Register for this virtual event now!
The OECD Forum Network is a space for experts and thought leaders—from around the world and all parts of society—to exchange expertise and perspectives across sectors. Opinions expressed do not necessarily represent the views of the OECD.
Inflation in OECD countries reached 10.3% in the three months to August 2022. In many countries, it has reached a 40-year high, which is having a significant impact in how people save for and live in retirement.
We need to re-examine our attitudes to work and retirement and our journey from one to the other.
A generation ago, many people enjoyed a defined benefit pension plan, where they knew how much they would receive from their employer during the rest of their lives. Today, these plans have been largely replaced by defined contribution plans, where individuals shoulder more responsibility for ensuring that their retirement savings will last for the rest of their lives. In 2019, the Aegon Center for Longevity and Retirement conducted a survey in 15 countries where they found that the second largest retirement concern held by workers was running out of money.
Source: Aegon Retirement Readiness Survey 2019
Retirees and those nearing retirement see inflation eating away at the purchasing power of their retirement savings. They have fewer options compared with younger workers, who may be able to save a little more over a longer timeframe, extend their working lives, or ride out the times of economic uncertainty we are currently experiencing.
Collectively, we need to develop solutions that help people achieve financial security throughout their lives. We are living longer, healthier lives; the formula based on a full retirement in our mid-sixties and a life expectancy in our seventies is no longer fit for purpose. We need to re-examine our attitudes to work and retirement and our journey from one to the other.
More on the Forum Network: Why It's Become Crucial for Older Adults to Learn New Technology by Lawrence Kosick, Co-Founder, GetSetUp
In societies where the older adult population is steadily increasing, so is the digital divide. However, technology can help many aspects of their lives including finding a job, avoiding loneliness and getting the proper care. Bridging this gap is necessary to change their lives for the better.
Our work shows that 56% of employees want to continue working beyond age 65, BUT 65% of employers are encouraging retirement at legal age or before.
Most people envision a phased approach to retirement, where they continue to work in some capacity past traditional retirement age compared to the cliff-edge approach we had in the past. Offering people opportunities to stay economically active and engaged is clearly wanted. It provides older workers a valuable opportunity to continue earning and delay drawing down on their retirement savings, which is a big benefit in times of economic uncertainty.
Research conducted by ProAge and 55/Redefined in the United Kingdom found a disturbing disconnect that offers an improvement opportunity for both individuals and the companies they work for. Our work shows that 56% of employees want to continue working beyond age 65, BUT 65% of employers are encouraging retirement at legal age or before.
Currently, the United Kingdom is facing a labour shortage in many sectors, and the Chairman of the Confederation of British Industry recently called for a relaxation of immigration policies to help businesses find the resources they need and stimulate economic growth. But are we not missing an opportunity if we do not also look at ways to tackle underemployment among older workers that would allow them the opportunities to continue earning and saving for their retirement?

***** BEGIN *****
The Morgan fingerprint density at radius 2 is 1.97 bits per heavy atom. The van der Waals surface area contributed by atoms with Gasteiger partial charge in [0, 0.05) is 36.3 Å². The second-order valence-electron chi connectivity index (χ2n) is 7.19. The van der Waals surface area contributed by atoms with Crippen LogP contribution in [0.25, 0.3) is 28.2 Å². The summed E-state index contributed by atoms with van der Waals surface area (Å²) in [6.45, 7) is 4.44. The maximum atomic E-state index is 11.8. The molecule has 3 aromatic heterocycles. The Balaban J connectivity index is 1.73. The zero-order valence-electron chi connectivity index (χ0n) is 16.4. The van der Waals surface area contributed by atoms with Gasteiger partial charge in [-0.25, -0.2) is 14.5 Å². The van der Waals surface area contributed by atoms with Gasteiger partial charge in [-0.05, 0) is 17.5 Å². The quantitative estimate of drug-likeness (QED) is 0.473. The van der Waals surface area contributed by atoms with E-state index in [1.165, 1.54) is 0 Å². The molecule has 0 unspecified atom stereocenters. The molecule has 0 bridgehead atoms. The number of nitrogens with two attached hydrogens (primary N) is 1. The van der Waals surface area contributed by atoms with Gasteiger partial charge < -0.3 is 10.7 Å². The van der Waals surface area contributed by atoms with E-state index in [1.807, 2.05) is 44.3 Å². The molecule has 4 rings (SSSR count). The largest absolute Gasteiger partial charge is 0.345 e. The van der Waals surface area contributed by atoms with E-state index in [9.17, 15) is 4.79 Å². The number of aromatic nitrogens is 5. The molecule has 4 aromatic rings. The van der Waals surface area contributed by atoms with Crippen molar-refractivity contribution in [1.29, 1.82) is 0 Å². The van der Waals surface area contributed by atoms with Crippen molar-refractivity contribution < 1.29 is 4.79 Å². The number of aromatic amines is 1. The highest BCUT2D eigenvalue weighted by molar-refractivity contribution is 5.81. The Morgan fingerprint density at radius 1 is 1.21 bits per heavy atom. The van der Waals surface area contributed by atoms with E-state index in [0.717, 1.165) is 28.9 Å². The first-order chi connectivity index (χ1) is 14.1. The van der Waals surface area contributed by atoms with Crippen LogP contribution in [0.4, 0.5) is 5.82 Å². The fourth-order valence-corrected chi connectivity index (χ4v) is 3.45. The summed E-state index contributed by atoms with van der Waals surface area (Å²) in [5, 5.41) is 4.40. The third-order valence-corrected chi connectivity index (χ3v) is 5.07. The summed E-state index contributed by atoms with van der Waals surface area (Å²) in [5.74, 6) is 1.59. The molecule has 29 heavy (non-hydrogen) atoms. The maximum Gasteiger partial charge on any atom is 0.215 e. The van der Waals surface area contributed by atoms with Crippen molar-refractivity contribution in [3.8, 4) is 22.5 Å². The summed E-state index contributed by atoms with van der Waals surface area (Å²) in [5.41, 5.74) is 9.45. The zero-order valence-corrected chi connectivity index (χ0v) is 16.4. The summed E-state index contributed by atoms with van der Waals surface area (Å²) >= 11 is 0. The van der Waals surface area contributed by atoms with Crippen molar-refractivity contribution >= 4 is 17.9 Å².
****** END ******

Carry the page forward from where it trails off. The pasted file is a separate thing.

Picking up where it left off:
The Office of National Statistics in the United Kingdom recently reported that, in the period July to September of this year, there were almost 3.6 million economically inactive people aged between 50 and 64. This represents 27.3% of the people in that age category: more than double the percentage of economically inactive people in the 25 to 34 and 35 to 49 categories. To put the figure in greater perspective, the number of economically inactive people 50 to 64 is more than the total number of economically inactive people aged 25 to 49.
We need to find opportunities for older workers to continue working. To do this, we first need to help companies foster more age-inclusive workplaces where older workers have access to quality jobs; receive the skills and training they need to succeed; and where workers of all ages are recognised for their contribution.
If older workers can make the choices that are right for them, people of all ages can thrive.
Finding ways to help people aged 50 to 64 become economically active again is a win for everyone. Governments can increase their tax base though income tax while at the same time reduce the amount of benefits they pay. Companies have access to a talented group of employees with a history of lower staff turnover and the opportunity to build high-performing, multigenerational teams. Individuals have the choices they need to plan when and how they transition to retirement, offering them more control to continue earning and make their retirement savings last longer.
The first step in making this happen is to develop more age-inclusive labour practices: if older workers can make the choices that are right for them, people of all ages can thrive.
Please sign in or register for FREE
If you are a registered user on The OECD Forum Network, please sign in
I am intrigued as to why the upper age limit stated is 64 when one can't claim the state pension until at least 66 in the UK? But as the graphic above demonstrates the key issue is perhaps people in their 50's, who have felt forced out of the workplace, have years of economic inactivity ahead of them and miss out on the important role of accumulating savings or pension pre-retirement.